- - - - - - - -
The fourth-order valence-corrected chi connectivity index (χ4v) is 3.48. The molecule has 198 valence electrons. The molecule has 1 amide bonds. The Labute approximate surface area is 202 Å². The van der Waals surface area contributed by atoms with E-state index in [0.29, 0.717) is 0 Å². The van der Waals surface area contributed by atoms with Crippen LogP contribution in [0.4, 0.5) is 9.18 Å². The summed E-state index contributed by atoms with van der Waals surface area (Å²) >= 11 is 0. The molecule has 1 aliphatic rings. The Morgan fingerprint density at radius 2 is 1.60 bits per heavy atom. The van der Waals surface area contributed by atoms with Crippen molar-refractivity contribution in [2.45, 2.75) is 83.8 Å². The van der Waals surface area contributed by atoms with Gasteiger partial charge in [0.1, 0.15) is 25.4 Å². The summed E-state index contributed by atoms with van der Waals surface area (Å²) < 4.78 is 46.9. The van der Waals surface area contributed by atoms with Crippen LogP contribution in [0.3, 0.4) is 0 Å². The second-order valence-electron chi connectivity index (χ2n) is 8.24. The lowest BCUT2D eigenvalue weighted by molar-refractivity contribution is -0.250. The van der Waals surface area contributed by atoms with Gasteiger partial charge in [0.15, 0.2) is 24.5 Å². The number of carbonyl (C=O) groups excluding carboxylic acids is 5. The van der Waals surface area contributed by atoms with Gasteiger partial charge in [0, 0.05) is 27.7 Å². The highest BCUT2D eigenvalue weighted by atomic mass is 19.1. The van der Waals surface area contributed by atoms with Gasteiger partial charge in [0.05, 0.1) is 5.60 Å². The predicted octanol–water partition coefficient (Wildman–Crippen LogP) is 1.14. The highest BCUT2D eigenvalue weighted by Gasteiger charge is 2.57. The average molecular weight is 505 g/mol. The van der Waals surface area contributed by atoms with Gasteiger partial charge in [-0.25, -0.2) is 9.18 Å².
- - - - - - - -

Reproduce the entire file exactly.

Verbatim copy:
The fourth-order valence-corrected chi connectivity index (χ4v) is 3.48. The molecule has 198 valence electrons. The molecule has 1 amide bonds. The Labute approximate surface area is 202 Å². The van der Waals surface area contributed by atoms with E-state index in [0.29, 0.717) is 0 Å². The van der Waals surface area contributed by atoms with Crippen LogP contribution in [0.4, 0.5) is 9.18 Å². The summed E-state index contributed by atoms with van der Waals surface area (Å²) >= 11 is 0. The molecule has 1 aliphatic rings. The Morgan fingerprint density at radius 2 is 1.60 bits per heavy atom. The van der Waals surface area contributed by atoms with Crippen molar-refractivity contribution in [2.45, 2.75) is 83.8 Å². The van der Waals surface area contributed by atoms with Gasteiger partial charge in [0.1, 0.15) is 25.4 Å². The summed E-state index contributed by atoms with van der Waals surface area (Å²) < 4.78 is 46.9. The van der Waals surface area contributed by atoms with Crippen LogP contribution in [0.3, 0.4) is 0 Å². The second-order valence-electron chi connectivity index (χ2n) is 8.24. The lowest BCUT2D eigenvalue weighted by molar-refractivity contribution is -0.250. The van der Waals surface area contributed by atoms with Gasteiger partial charge in [0.15, 0.2) is 24.5 Å². The number of carbonyl (C=O) groups excluding carboxylic acids is 5. The van der Waals surface area contributed by atoms with Gasteiger partial charge in [0, 0.05) is 27.7 Å². The highest BCUT2D eigenvalue weighted by atomic mass is 19.1. The van der Waals surface area contributed by atoms with Gasteiger partial charge in [0.05, 0.1) is 5.60 Å². The predicted octanol–water partition coefficient (Wildman–Crippen LogP) is 1.14. The highest BCUT2D eigenvalue weighted by Gasteiger charge is 2.57. The average molecular weight is 505 g/mol. The van der Waals surface area contributed by atoms with Gasteiger partial charge in [-0.25, -0.2) is 9.18 Å².